If you're interested in becoming a professional web designer, there are a range of things you need to consider. Including what avenue you want to pursue, and whether you want to work freelance or as part of a company.
So how do you get a career in web design?
Design and development
Essentially you can break website work into two areas: design and development.
Web designers may also refer to themselves as graphic designers and some will have crossed over form traditional print and magazines design. Indeed many of the skills are the same, but you need to be able to understand how to design for a very different environment when working online.
To be a web designer you will need to understand what makes a good user interface for a website and how to incoporate the various essential elements of a web page into a relatively small space. You will also need to be fully competent in various design packages, typically this work is done in programs such as Flash, Fireworks and Photoshop.
Although many web designers will also understand how to create a live web page, plenty stay purely in the realm of visual design and don’t get into the coding side.
To freelance or not to freelance?
A large number of people in this area now work freelance. Many find that working for a company just doesn’t strike the right balance between give them the level of challenge they need to stretch their skills and simply overwhelming them. Working freelance means a freedom to decide the types of projects you do and don’t want to take on. You can also decide how much of your time you want to dedicate to learning new skills and keeping yourself competitive – most full time employees will struggle to do this.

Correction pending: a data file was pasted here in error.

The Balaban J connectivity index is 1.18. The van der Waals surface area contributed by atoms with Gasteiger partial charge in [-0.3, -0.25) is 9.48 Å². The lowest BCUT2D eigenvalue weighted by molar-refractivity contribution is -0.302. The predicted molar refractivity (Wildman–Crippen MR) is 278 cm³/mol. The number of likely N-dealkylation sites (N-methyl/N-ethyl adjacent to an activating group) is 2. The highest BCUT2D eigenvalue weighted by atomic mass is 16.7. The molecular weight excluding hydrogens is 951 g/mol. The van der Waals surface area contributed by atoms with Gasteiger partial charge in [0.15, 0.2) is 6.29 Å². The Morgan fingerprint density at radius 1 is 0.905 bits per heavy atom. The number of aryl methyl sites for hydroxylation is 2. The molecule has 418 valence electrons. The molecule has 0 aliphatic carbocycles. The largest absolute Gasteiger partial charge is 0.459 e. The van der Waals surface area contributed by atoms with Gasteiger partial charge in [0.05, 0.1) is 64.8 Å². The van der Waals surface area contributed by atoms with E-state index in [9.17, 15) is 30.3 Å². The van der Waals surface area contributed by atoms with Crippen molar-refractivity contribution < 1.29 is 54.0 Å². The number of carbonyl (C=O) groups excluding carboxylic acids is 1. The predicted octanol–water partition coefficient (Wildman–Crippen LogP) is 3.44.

As for qualifications, many colleges and Universities now offer multimedia courses and degrees where you can learn about many of the disciplines required to make a competent web designer. Unfortunately this is also a very popular and competitive environment and you’ll often find yourself needing to work from the bottom up.
David Matthews, commercial director of web design agency Bopgun, explains how he got where he is today. “I started from the bottom, working in a small print shop and training on the job with another designer. From there I moved on to working at a large publisher, this taught me to work with a multitude of clients from small ones to blue-chip, and how to work with internal teams, too.
“Although multimedia courses are all over the place today, with computer graphics its very hard to find a qualification that suits the real world environment. My biggest skills have been learned on the job. However, a basic understanding of the technology and design concepts will really help.”
Good and bad
So, what are the best and worst things about the job? “I really love the creative side of it - looking at a problem and trying to come up with solutions and ideas to promote the product or service,” says David. “One of the worst things can be working with clients that don't have the vision that you have. Everything these days needs to incorporate return on investment, but it still needs to grab your attention.”
David offers some sound advice for people wanting to come into the industry: “Experience is key, look around you and use the network that you have (friends or family) and see what they do day in day out. Shadow them in their roles, see what excites you about the different elements of business and follow that. Networks are very important, use the people around you to help you find an entry point.
“Essentially, it all comes down to what interests you - if you have the passion then it will take you a long way. Gain the experience from other people or from doing things in your own time.”